Rev. John Davis

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Rev. John Davis's Geni Profile

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John Davis

Birthdate: (88)
Birthplace: Shrewsbury, Monmouth County, New Jersey
Death: May 22, 1842 (88)
Jane Lew, Lewis County, West Virginia, United States
Place of Burial: Jane Lew, Lewis County, West Virginia, United States
Immediate Family:

Son of Rev. T. William Davis and Tacy Davis
Husband of Marvel D Davis
Father of Jane Livingston; Amy Davis (Davis); Sarah Davis (Davis); Zipporah B. Fitz Randolph; John Davis and 2 others
Brother of John Davis; William Davis; Rev. Nathan Davis; Elisabeth Sutton; Mary S. Reed and 4 others

Managed by: Kira Rachele Jay
Last Updated:

About Rev. John Davis

DAVIS, THE SETTLERS OF SALEM, WEST VIRGINIA, by Susie Davis Nicholson, Salem, West Virginia, 1992. p. 11, 14, 21

DAVIS, JOHN DAR Ancestor #: A030420

  • Parents: William Davis, Tacy Crandall
  • Service:  NEW JERSEY    Rank(s): PRIVATE, DRUMMER
  • Birth:  5-1-1755    MONMOUTH CO NEW JERSEY
  • Death:  6-20-1842     LEWIS CO VIRGINIA
  • Pension Number: *W8654
  • Residence 1) County: MONMOUTH CO. - State: NEW JERSEY
  • Spouse Number Name  1) MARVEL MAXSON   2) MARGARET KELSO  

From New Jersey to Salem, West Virginia

No place had suffered the ravages of war as much as Monmouth County, New Jersey. The Davis family was no exception to loss. As farmers, shipbuilders, and proprietors of salt producing businesses, their boats carried salt and farm products to New York City from their settlements near the mouths of the Manasquan and Shark Rivers near Shrewsbury(23)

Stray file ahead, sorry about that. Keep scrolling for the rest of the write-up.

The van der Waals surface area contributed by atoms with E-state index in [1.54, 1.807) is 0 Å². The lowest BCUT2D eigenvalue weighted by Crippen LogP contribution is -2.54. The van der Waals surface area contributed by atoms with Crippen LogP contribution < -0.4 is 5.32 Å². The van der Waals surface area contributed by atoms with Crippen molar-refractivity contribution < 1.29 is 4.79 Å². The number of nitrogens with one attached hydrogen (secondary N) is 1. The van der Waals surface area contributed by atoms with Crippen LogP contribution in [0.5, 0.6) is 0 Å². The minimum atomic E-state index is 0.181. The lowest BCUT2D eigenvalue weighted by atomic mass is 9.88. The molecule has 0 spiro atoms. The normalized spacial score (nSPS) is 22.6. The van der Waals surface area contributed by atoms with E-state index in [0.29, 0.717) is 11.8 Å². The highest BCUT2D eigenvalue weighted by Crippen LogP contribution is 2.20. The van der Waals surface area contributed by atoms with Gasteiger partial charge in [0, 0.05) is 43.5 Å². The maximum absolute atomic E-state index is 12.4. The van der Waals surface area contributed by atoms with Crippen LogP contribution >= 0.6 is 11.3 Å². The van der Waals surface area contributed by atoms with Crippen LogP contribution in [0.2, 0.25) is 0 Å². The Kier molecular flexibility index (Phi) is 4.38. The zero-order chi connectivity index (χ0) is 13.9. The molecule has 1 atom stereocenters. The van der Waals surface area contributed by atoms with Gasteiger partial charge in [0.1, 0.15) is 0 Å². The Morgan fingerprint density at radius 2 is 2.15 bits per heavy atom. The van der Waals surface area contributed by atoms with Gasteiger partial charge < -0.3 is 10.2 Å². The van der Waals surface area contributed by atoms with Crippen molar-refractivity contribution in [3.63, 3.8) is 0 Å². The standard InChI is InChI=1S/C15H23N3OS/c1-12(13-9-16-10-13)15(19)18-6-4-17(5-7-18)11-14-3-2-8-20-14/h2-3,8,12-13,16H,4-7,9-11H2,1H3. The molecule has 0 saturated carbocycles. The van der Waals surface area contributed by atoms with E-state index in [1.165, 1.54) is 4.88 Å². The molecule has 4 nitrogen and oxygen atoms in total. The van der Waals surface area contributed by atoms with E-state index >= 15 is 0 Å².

The church record, carried from New Jersey to West Virginia, stated that the first migrant group which set out from Shrewsbury on September 6, 1789, was comprised of "Elder Jacob Davis with his famely (sic), William Davis, Senior, John Davis, Ephraim Maxson, Thomas Badcock, and Zebulon Maxson and Benjamin Thorp, with all their famelys(25)" (sic).

The remainder of the 1789 group departed on September 13th of the same year: "Simeon Maxson, William Davis, Juner and William Maxson with all their famelys" (sic). These were likely among them:

John Davis, Rev.(28)(s/o Wm. & Tacy) and his wife, Marvel Maxson Davis, and daughters, Amy and Jane.


REV. JOHN DAVIS, 20, was born May I, 1754, in Shrewsbury, Monmouth County, New Jersey. He was the son of William Davis, who was the son of Rev. John Davis, who, in turn, was the son of Rev. William Davis, the founder of the Shrewsbury Church.

John Davis, the subject of this sketch, was a brother of Mary Davis, wife of Rev. Jacob Davis, preceding.

He was elected a ruling elder in the New Salem Church, on November 16, 1799. On the same date the church licenced him to preach, and also voted that he should be ordained. Arrangements were made for the ordination service to take place on the 8th of the succeeding June, but owing to the absence of ministers who were expected to be present, the service was postponed. It took place, however, at some time between January 11 and May 10 of the following year, and was conducted by Rev. Samuel Woodbridge of the Wood- bridgetown (Pennsylvania) Church, and Rev. John Patterson.

At once he began service for the New Salem Church as its pastor ; and from the date of the organisation of the Lost Creek Church, in 1805, he was pastor of that church also. With the exception of a short period about the year 18n, when, for a short time, he removed to the state of Ohio, where he was a member of the Mad River Church, he ministered to the wants of both the New Salem and Lost Creek Churches, until his death, which occurred June 22, 1842, in the eighty-ninth year of his age. He was buried in the graveyard on Broad Run, about two miles west of Jane Lew, in Lewis County, Virginia. He established his home on the Brushy Fork of Elk Creek, some ten miles distant from the Lost Creek Church.